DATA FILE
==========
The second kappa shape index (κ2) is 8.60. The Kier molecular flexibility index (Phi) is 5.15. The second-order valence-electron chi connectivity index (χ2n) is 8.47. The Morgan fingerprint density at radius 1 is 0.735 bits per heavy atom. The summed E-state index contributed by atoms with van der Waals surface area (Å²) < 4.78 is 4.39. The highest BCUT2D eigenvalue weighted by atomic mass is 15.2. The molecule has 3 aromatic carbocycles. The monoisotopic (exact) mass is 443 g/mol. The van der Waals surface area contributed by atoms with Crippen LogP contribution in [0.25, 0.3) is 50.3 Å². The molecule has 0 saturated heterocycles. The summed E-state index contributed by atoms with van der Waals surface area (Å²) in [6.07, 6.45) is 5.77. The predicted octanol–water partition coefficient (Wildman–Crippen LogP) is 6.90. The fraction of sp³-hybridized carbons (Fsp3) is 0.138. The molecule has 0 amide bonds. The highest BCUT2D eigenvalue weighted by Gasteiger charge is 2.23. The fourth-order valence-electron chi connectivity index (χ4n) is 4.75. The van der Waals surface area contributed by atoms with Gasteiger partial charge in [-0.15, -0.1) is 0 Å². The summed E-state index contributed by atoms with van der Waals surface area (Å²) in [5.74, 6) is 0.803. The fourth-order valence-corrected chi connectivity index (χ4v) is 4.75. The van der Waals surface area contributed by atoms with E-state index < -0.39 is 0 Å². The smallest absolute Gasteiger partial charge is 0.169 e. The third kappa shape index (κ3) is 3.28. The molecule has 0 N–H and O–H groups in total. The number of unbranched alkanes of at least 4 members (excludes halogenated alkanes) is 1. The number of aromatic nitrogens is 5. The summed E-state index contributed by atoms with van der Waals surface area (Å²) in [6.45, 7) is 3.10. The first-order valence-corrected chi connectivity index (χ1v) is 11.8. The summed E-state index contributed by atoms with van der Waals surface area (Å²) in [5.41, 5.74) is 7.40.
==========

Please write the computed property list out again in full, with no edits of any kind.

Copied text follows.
The second kappa shape index (κ2) is 8.60. The Kier molecular flexibility index (Phi) is 5.15. The second-order valence-electron chi connectivity index (χ2n) is 8.47. The Morgan fingerprint density at radius 1 is 0.735 bits per heavy atom. The summed E-state index contributed by atoms with van der Waals surface area (Å²) < 4.78 is 4.39. The highest BCUT2D eigenvalue weighted by atomic mass is 15.2. The molecule has 3 aromatic carbocycles. The monoisotopic (exact) mass is 443 g/mol. The van der Waals surface area contributed by atoms with Crippen LogP contribution in [0.25, 0.3) is 50.3 Å². The molecule has 0 saturated heterocycles. The summed E-state index contributed by atoms with van der Waals surface area (Å²) in [6.07, 6.45) is 5.77. The predicted octanol–water partition coefficient (Wildman–Crippen LogP) is 6.90. The fraction of sp³-hybridized carbons (Fsp3) is 0.138. The molecule has 0 amide bonds. The highest BCUT2D eigenvalue weighted by Gasteiger charge is 2.23. The fourth-order valence-electron chi connectivity index (χ4n) is 4.75. The van der Waals surface area contributed by atoms with Gasteiger partial charge in [-0.15, -0.1) is 0 Å². The summed E-state index contributed by atoms with van der Waals surface area (Å²) in [5.74, 6) is 0.803. The fourth-order valence-corrected chi connectivity index (χ4v) is 4.75. The van der Waals surface area contributed by atoms with E-state index < -0.39 is 0 Å². The smallest absolute Gasteiger partial charge is 0.169 e. The third kappa shape index (κ3) is 3.28. The molecule has 0 N–H and O–H groups in total. The number of unbranched alkanes of at least 4 members (excludes halogenated alkanes) is 1. The number of aromatic nitrogens is 5. The summed E-state index contributed by atoms with van der Waals surface area (Å²) in [6.45, 7) is 3.10. The first-order valence-corrected chi connectivity index (χ1v) is 11.8. The summed E-state index contributed by atoms with van der Waals surface area (Å²) in [5.41, 5.74) is 7.40.